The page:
Shortly before opening night, director Ralph Ambrosia faced a tough choice.
“It was either shave off the mustache or cancel the show,” he said.
The female lead in the short play he was directing had to drop out at the last minute. Ambrosia decided that rather than cancel the show, he would step in and play the female role himself. The show had to go on. And that meant that the mustache had to come off.
He didn’t really know the part — he jumped around so much that even prompter Melanie Rader had a hard time keeping up with him to feed him his lines — but the performance went over well. The audience thought the drag performance and the flubbed lines were written into the script.
Never miss a local story.
“But,” Ambrosia said, “I was one ugly woman.”
Ambrosia is one of about 34 current members of Grey Pretenders, a volunteer theater group at Colony Cove, a manufactured home community (“It’s not mobile homes and it’s not trailers,” one resident cautioned a visitor) in Ellenton. The community is for people age 55 and older, and a few of the members of the Grey Pretenders have been with the group since its founding.
The Grey Pretenders — whose name is a play on the old doo-wop song “The Great Pretender” by the Platters — perform in a community center called Harmony Hall. Lots of local theater groups would envy such fancy digs. There’s a raised stage, professional quality theatrical lighting, high-quality sound equipment and good acoustics.
The group’s most recent show, a collection of short plays under the umbrella title “Spring Fling,” drew about 600 people over two nights, March 25-26.
I may be partial, but I think we do a bang-up, professional job.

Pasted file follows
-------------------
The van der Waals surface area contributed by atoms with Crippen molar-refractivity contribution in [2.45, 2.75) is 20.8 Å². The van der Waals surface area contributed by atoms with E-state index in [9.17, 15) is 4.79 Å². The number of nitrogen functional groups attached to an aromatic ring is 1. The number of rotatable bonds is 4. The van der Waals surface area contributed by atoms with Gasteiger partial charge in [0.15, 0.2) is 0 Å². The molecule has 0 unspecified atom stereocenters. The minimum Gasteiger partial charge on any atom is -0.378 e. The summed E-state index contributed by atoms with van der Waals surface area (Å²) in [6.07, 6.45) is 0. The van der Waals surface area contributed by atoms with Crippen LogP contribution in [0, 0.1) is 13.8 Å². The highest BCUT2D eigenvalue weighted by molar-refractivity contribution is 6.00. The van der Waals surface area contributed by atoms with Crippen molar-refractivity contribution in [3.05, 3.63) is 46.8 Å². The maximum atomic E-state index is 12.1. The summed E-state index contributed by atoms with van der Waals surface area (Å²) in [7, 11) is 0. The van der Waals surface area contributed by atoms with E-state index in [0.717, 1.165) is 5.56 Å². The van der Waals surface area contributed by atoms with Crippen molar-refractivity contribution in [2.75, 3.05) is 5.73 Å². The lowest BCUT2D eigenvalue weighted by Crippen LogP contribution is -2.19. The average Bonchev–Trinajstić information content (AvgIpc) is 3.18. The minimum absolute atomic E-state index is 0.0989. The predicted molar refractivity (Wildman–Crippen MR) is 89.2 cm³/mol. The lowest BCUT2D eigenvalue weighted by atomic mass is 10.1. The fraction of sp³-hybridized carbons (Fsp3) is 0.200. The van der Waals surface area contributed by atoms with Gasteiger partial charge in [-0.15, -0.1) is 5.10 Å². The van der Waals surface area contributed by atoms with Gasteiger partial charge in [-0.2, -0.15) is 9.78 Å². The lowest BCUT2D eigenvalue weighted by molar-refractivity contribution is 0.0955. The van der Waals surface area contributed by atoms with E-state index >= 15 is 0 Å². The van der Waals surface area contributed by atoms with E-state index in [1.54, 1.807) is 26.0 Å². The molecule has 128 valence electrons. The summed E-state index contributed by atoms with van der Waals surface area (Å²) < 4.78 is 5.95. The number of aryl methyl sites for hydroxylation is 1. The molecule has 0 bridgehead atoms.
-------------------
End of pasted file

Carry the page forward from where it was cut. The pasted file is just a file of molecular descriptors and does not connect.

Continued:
Grey Pretenders president Bernie Peterson
“People came from Sun City, Parrish, Bradenton, even Sarasota,” said Bernie Peterson, who’s just finishing up her third year as the president of the Grey Pretenders.
Back in the old days, the Grey Pretenders would stage a full-length play every year. These days, they perform a collection of six or seven 15-minute plays. That makes it easier to remember the lines, one of the actors said.
They joke like that about getting older, and about the occasional “senior moments” that insinuate themselves into the productions. But putting on their annual show is hard, year-’round work, and the Grey Pretenders have the energy and dedication to do it all, and enjoy it all.
“I may be partial,” Peterson said, “but I think we do a bang-up, professional job.”
Until recently, the group did only that one show every year. Two years ago, they added a second show in which Pretenders who are so inclined dress as their favorite singers and lip-synch their songs.
“I was one of the Dixie Chicks,” Peterson said.
Even though a retirement community may conjure up images of old folks who listen to laid-back music from the days of yore, there was one group of Great Pretenders who performed as KISS. They re-created the band’s iconic makeup and rocked out with a stage show that included dry-ice smoke effects. They were so convincing that at least one audience member truly thought the actual members of KISS had dropped into Colony Cove, Peterson said.
These days, they perform a collection of six or seven 15-minute plays. That makes it easier to remember the lines, one of the actors said.
The big show is that collection of short plays, though. It’s always in March, partly because Colony Cove and the Grey Pretenders include a lot of snowbirds, so the show has to go on before they head back north. As soon as the show is over, the group starts working on the next year’s show. They look for a new batch of scripts, usually focusing one plays specifically written for seniors. They find a bunch they like, and then their play-reading committee selects six or seven to be performed, and then auditions begin. The company has a penchant for shows that are funny, but often with just a bit of an edge. Usually it’s just implied by an actor’s wink or gesture.
Occasionally the Grey Pretenders can be a too hip for their own room. A couple of years back, the women in the audience got up and walked out when a character in one of the plays uttered the phrase “simultaneous orgasm.”
But this year, all 600 audience members stayed from beginning to end, even through one of the plays concerned a customer trying to return a rectal thermometer to a store.
Membership in the Grey Pretenders is open to everyone, not just Colony Cove residents. Dues are $5 per year, call Bernie Peterson at 941-962-9311.